Reading the recent ruling on K-Beech vs Does 1-85, 3:11cv469-JAG (Eastern District of VA), the Judge mentions Rule 11 in the following:
Pursuant to Rule 1 l(cX3), die Court, therefore, will direct the plaintiff and its counsel to show cause why the conduct specifically described in this Memorandum Order has not violated Rule 11(b). See Fed. R. Civ. P. 11(c)(3); Fed. R. Civ. P. 11(b).
So what exactly is Rule 11(b)? I have copied what the wonderful Cornell University Law School Web site has to say on the matter. Basically the Judge is telling Plaintiff they have 10 days (from 5 Oct 11) to give him a good reason why they should not face sanctions for bringing such a frivolous case, misrepresentations of various facts, and for using the court to conduct a shake-down operation against all the Doe defendants.
I truly wonder what the Troll will have to say. I will be surprised if they file any type of response on this order. The judge did cite Rule 11(c)(3), so it appears he is telling the Troll he is considering monetary sanctions. Well I hope it goes beyond the a slap on the wrist. IMO the sanction should be at least the amount of settlement fees the Troll was trying to obtain – 85 John Does at $3000 = $255.000. That way other Trolls will see that this business model is no longer any easy win for them. Well I can hope.
Every pleading, written motion, and other paper must be signed by at least one attorney of record in the attorney’s name — or by a party personally if the party is unrepresented. The paper must state the signer’s address, e-mail address, and telephone number. Unless a rule or statute specifically states otherwise, a pleading need not be verified or accompanied by an affidavit. The court must strike an unsigned paper unless the omission is promptly corrected after being called to the attorney’s or party’s attention.
(b) Representations to the Court.
By presenting to the court a pleading, written motion, or other paper — whether by signing, filing, submitting, or later advocating it — an attorney or unrepresented party certifies that to the best of the person’s knowledge, information, and belief, formed after an inquiry reasonable under the circumstances:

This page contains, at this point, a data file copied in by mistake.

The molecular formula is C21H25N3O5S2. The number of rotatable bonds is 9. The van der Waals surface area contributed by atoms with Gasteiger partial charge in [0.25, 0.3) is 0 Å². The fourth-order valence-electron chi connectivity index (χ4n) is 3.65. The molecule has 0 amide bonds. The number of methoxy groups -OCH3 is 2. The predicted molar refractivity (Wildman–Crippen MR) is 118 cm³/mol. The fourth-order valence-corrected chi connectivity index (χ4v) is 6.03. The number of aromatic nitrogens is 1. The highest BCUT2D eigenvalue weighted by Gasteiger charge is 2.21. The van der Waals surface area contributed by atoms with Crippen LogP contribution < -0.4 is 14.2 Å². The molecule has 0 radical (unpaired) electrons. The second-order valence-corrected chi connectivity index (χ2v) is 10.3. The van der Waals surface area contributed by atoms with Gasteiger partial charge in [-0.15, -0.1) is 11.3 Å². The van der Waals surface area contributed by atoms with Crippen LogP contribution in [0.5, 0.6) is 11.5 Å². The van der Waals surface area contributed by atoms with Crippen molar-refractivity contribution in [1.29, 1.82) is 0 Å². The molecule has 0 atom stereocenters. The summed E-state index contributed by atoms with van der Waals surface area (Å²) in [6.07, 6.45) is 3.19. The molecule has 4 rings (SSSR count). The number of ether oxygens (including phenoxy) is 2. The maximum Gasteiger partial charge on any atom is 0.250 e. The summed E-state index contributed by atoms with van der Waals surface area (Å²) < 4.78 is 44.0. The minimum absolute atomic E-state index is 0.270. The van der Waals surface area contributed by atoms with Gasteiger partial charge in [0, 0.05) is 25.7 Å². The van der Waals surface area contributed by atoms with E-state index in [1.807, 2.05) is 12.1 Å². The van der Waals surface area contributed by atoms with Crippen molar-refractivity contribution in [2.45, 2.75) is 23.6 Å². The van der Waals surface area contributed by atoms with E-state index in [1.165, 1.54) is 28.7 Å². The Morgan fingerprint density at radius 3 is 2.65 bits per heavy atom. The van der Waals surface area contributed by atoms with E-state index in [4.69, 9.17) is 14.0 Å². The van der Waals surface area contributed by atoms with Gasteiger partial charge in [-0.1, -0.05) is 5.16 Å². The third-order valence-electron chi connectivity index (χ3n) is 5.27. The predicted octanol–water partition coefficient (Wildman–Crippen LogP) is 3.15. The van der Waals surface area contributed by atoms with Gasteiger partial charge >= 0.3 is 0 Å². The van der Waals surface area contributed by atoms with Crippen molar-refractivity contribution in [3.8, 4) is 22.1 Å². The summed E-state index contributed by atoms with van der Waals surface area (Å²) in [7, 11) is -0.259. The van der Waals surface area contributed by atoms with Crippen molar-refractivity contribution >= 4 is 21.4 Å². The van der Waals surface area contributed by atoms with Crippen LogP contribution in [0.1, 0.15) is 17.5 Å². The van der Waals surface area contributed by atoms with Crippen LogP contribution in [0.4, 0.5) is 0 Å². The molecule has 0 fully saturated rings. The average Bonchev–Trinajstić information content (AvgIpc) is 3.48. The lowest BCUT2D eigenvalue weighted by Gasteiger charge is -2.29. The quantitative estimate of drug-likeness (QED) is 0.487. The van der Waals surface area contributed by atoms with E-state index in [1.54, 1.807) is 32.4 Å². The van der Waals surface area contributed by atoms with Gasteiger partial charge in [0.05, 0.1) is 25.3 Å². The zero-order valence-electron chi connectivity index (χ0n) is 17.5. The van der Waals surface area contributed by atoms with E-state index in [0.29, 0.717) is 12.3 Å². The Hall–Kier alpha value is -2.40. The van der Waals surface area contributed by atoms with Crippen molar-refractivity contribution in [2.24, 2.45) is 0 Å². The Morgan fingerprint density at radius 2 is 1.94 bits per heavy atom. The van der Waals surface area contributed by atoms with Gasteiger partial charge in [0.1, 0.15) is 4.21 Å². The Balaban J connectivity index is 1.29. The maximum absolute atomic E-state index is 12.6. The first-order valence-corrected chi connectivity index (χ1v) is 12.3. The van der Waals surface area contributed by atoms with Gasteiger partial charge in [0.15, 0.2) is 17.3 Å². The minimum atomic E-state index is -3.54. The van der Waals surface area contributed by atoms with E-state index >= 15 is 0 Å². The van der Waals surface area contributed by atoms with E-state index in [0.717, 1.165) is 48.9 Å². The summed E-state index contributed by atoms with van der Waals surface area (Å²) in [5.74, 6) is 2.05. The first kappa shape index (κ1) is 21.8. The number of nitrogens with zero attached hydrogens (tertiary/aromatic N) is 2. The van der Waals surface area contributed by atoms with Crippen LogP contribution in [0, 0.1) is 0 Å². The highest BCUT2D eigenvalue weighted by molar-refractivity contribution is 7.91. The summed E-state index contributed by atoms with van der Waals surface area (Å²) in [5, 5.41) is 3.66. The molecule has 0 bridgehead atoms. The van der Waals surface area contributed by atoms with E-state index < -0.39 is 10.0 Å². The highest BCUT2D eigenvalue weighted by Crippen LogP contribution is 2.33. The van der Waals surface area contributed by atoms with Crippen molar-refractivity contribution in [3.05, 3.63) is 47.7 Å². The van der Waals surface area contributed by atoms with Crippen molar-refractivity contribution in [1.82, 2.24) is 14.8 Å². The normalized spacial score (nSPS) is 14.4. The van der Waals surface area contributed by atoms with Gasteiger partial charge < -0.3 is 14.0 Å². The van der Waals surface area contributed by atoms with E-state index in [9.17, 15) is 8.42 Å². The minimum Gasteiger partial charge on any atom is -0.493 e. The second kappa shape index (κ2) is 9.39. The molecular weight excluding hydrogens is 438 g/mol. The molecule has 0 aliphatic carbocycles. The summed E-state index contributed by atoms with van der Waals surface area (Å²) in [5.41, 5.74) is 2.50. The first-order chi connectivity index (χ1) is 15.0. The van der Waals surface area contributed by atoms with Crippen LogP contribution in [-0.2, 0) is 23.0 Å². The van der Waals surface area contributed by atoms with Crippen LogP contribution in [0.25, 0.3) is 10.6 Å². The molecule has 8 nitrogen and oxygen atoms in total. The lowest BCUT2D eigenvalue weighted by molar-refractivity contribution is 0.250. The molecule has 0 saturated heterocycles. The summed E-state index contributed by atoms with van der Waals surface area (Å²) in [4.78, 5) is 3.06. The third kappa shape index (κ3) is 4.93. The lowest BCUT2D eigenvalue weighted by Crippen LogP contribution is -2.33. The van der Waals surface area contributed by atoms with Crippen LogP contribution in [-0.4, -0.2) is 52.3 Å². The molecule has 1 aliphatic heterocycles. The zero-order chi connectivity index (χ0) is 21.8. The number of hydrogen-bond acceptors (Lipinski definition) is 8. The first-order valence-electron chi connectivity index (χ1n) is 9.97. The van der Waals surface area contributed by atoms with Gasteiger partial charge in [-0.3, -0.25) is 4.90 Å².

(1) it is not being presented for any improper purpose, such as to harass, cause unnecessary delay, or needlessly increase the cost of litigation;
(2) the claims, defenses, and other legal contentions are warranted by existing law or by a nonfrivolous argument for extending, modifying, or reversing existing law or for establishing new law;
(3) the factual contentions have evidentiary support or, if specifically so identified, will likely have evidentiary support after a reasonable opportunity for further investigation or discovery; and
(4) the denials of factual contentions are warranted on the evidence or, if specifically so identified, are reasonably based on belief or a lack of information.
(1) In General.
If, after notice and a reasonable opportunity to respond, the court determines that Rule 11(b) has been violated, the court may impose an appropriate sanction on any attorney, law firm, or party that violated the rule or is responsible for the violation. Absent exceptional circumstances, a law firm must be held jointly responsible for a violation committed by its partner, associate, or employee.
(2) Motion for Sanctions.
A motion for sanctions must be made separately from any other motion and must describe the specific conduct that allegedly violates Rule 11(b). The motion must be served under Rule 5, but it must not be filed or be presented to the court if the challenged paper, claim, defense, contention, or denial is withdrawn or appropriately corrected within 21 days after service or within another time the court sets. If warranted, the court may award to the prevailing party the reasonable expenses, including attorney’s fees, incurred for the motion.
(3) On the Court’s Initiative.
On its own, the court may order an attorney, law firm, or party to show cause why conduct specifically described in the order has not violated Rule 11(b).
(4) Nature of a Sanction.
A sanction imposed under this rule must be limited to what suffices to deter repetition of the conduct or comparable conduct by others similarly situated. The sanction may include nonmonetary directives; an order to pay a penalty into court; or, if imposed on motion and warranted for effective deterrence, an order directing payment to the movant of part or all of the reasonable attorney’s fees and other expenses directly resulting from the violation.
(5) Limitations on Monetary Sanctions.
The court must not impose a monetary sanction:
(A) against a represented party for violating Rule 11(b)(2); or
(B) on its own, unless it issued the show-cause order under Rule 11(c)(3) before voluntary dismissal or settlement of the claims made by or against the party that is, or whose attorneys are, to be sanctioned.
(6) Requirements for an Order.
An order imposing a sanction must describe the sanctioned conduct and explain the basis for the sanction.
(d) Inapplicability to Discovery.
This rule does not apply to disclosures and discovery requests, responses, objections, and motions under Rules 26 through 37.